The First Congregational Church of Darien is an accepting community where faith in Christ makes a difference in our lives, in our homes, and in the world. We are a close spiritual family, but always glad to make room for new friends at worship. We are eager to get the good word out about First Congregational Church, UCC, Darien. Whether you contemplate a new church home, seek sanctuary from the noise of daily life, or look for answers to life’s most essential and difficult questions, the welcome you will find among us promises to make a real difference for you.
Who We are and Where We Come From
The Congregational heritage goes back to the 1500s in England, when Robert Browne argued for the right of individual conscience. Congregationalists believe that the basic unit of the Christian faith is the local church, rather than the individual or the denomination. ” Each local church has complete autonomy; we have no bishop. You will find here a wide range of beliefs. For more background on Congregationalism and our role in Darien read more…
In 1737, the Connecticut General Assembly recognized the devotion, faith, and energy of a new Congregation in what became known as the town of Darien. Although worship was regularly conducted here from that time on, it was not until 1744 that the community could provide for its first “settled minister.” For more on our church history.
Clergy and Staff
For biographical and contact information about our clergy and staff. read more..
Photos of our 2015-16 governing boards, read more…
Our Wider Family
The First Congregational Church of Darien is a member of The United Church of Christ (UCC), a distinct and diverse community of Christians that come together as one church organization to join faith and action. With more than 5,100 churches and 1.1 million members across the U.S., the UCC serves God in the co-creation of a just and sustainable world. UCC was formed in 1957 when the Evangelical and Reformed Church and the Congregational Christian Churches united to create one larger community of faith. These two denominations, which were themselves the result of earlier unions, had their roots in Congregational, Christian, Evangelical, and Reformed denominations. For more information about the United Church of Christ and its Connecticut Conference read more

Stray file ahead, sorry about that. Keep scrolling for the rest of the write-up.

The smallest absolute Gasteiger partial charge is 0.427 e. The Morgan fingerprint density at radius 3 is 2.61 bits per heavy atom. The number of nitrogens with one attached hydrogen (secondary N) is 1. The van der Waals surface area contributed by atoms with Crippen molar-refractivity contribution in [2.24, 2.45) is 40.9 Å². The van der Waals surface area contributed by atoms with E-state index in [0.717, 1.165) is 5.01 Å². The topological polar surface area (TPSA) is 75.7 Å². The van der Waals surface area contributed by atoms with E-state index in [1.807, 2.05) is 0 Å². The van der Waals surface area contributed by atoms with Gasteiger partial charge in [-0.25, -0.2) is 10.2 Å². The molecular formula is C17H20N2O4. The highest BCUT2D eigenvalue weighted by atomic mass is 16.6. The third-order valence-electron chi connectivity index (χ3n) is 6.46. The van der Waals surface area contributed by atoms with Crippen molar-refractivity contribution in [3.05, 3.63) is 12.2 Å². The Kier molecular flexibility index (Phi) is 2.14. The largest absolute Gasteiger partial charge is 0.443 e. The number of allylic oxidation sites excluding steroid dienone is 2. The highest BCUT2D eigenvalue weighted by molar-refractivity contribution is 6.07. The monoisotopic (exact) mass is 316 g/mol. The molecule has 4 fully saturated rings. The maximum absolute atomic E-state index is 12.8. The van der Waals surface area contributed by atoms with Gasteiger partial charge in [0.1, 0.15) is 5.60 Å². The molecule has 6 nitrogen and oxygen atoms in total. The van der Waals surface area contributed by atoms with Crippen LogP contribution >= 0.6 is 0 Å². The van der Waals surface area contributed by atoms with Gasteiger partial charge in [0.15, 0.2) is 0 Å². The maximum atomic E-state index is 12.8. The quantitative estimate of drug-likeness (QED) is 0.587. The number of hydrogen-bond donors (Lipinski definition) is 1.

We also belong to The Interfaith Council of Southwestern Connecticut, which comprises the churches, synagogues and other religious communities of Stamford, Darien, New Canaan and Greenwich. The Council promotes interfaith collaboration and conversation. It actively supports the diverse religious expressions found within the communities of lower Fairfield County, and seeks to build understanding among the various traditions through both collaborative action addressing social needs, and through conversation and education. For more on the Interfaith Council, read more..
Safe Church Policies
We are committed to ensuring that our church continues to be a safe place for children, youth, and the adults who work with them—on staff and as volunteers. For more information read more..
Church Governing Policies
Our church is self-governing. It runs on consensus with every member a minister and a voting representative in our annual meeting. As a community of faith, we set our own policies and priorities, “call” our minister and determine our own budget. More more information on how this process works Click here